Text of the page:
While the UN devotes its human rights operations to the demonization of the democratic state of Israel above all others and condemns the United States more often than the vast majority of non-democracies around the world, the voices of real victims around the world must be heard.
Running battles broke out in Zimbabwe's capital Harare, where troops opened fire on rioting opposition supporters, tanks took to the streets and military helicopters flew overhead, as the country's elections, which were meant to lead to a future of peace and normality, descended into vicious violence.
At least three people were reported killed and around 30 injured, as supporters of the opposition alliance repeatedly clashed with security forces after the country's election commission announced that the ruling Zanu-PF had won the country's parliamentary poll with a large majority.
Initial exchanges saw bottles and rocks flung from the crowd and police responding with tear gas, baton rounds and water cannons. The confrontation suddenly escalated with the appearance machine-gun mounted armoured personnel carriers (APCs). Troops streamed out of the vehicles into the crowd to, at first, use their rifle butts to hit people, and then open fire.
Some military officers claimed later that they had shot back in self-defence after coming under fire. There were sounds of some single shots, but most of it appeared to be staccato controlled bursts of semi-automatic rounds from assault rifles. Road blocks began to be put up shortly after the gunfire, tanks and APCs positioned themselves in Harare city centre.
The violence erupted following a confrontation outside Harare's Rainbow Towers hotel, where international observers from the European Union, the US and African states were delivering their reports into the election campaign and holding press conferences. The Zimbabwe Election Commission, meanwhile, was counting up the figures from the final round of constituencies.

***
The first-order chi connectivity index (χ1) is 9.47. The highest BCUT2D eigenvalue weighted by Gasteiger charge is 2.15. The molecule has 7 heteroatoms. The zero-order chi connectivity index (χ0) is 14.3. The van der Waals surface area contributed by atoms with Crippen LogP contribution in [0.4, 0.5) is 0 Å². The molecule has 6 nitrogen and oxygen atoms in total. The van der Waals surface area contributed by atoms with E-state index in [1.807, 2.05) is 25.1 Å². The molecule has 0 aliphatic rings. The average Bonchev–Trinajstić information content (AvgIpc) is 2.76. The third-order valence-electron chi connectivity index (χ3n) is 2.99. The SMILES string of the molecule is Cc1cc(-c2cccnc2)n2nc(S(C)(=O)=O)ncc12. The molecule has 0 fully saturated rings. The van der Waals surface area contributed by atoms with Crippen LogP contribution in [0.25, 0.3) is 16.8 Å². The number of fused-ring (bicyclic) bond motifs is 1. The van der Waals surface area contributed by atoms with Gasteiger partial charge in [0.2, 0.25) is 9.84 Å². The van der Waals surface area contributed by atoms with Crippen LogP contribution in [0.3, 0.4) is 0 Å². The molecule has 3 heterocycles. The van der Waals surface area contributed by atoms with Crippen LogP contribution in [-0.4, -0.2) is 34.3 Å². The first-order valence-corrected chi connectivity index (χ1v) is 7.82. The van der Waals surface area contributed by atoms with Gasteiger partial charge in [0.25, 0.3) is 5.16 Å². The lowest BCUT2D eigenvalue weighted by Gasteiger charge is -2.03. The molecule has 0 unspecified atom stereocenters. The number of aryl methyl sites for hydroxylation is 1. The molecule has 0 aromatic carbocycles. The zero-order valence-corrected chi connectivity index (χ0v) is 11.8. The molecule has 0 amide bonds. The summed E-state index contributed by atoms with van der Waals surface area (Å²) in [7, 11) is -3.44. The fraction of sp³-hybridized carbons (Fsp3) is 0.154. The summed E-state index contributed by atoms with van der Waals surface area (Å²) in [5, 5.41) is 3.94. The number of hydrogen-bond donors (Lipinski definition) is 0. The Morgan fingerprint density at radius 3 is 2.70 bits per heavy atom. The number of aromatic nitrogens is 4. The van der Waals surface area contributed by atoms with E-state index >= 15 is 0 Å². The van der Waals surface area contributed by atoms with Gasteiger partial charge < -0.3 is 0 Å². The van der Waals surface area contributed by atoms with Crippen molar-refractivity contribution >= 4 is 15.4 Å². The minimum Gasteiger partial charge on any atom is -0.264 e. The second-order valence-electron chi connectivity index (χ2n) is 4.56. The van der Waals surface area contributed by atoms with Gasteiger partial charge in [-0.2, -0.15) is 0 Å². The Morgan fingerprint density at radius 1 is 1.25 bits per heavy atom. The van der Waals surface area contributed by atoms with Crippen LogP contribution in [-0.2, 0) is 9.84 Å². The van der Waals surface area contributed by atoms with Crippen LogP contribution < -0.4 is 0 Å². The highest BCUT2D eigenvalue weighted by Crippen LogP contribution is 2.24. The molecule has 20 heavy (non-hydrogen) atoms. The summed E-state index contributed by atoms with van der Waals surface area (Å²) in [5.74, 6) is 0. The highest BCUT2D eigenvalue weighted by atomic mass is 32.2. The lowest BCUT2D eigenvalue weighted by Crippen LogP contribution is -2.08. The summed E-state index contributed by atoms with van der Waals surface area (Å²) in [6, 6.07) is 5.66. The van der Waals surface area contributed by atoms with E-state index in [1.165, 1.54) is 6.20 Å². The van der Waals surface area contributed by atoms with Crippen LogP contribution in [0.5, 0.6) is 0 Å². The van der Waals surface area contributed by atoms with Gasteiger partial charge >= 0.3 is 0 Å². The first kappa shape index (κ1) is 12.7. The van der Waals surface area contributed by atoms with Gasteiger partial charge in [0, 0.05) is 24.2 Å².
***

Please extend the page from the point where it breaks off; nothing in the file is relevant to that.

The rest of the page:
The overall consensus among the European and American monitoring teams was that, despite some irregularities and "soft intimidation", the campaign had been remarkably peaceful compared with what had happened in this country in the past.
The first signs of the strife came as the chairwoman of the Zimbabwe Election Commission, Priscilla Chigumba, said that the victor in the presidential race between 75-year-old Emmerson Mnangagwa, the former ally and lieutenant of Robert Mugabe who played a key role in overthrowing him, and Nelson Chamisa, the leader of the Movement for Democratic Change (MDC) alliance, would be announced on Thursday afternoon.
Around 150 MDC supporters, mainly young men, gathered outside the hotel shouting slogans with placards, posters with photographs of Mr Chamisa along with tree branches – first seen being waved by protesters during the fall of Mr Mugabe last November – and denouncing the "fraud" at the polls. "We want the true numbers," they chanted as riot police faced then from behind the metal gates of the hotel, along with, "MDC won, Zanu-PF stole" and "Chamisa Our President."
A section of the crowd moved after a while to the nearby Zanu-PF headquarters. This was followed by sporadic and brief gunfire. Guards at the building had fired their handguns into the air to keep back the crowd, it was suggested. But it was claimed afterwards by some of the protesters that there had been snipers in action at upper-storey windows.
The mood turned ugly at the hotel with the crowd trying to surge past the gate and the police forcing them back. Tyres were lit on the road and rocks began to be thrown, with the police firing back baton rounds and tear gas. As more missiles came in, hitting some of the police officers, water cannons were turned on.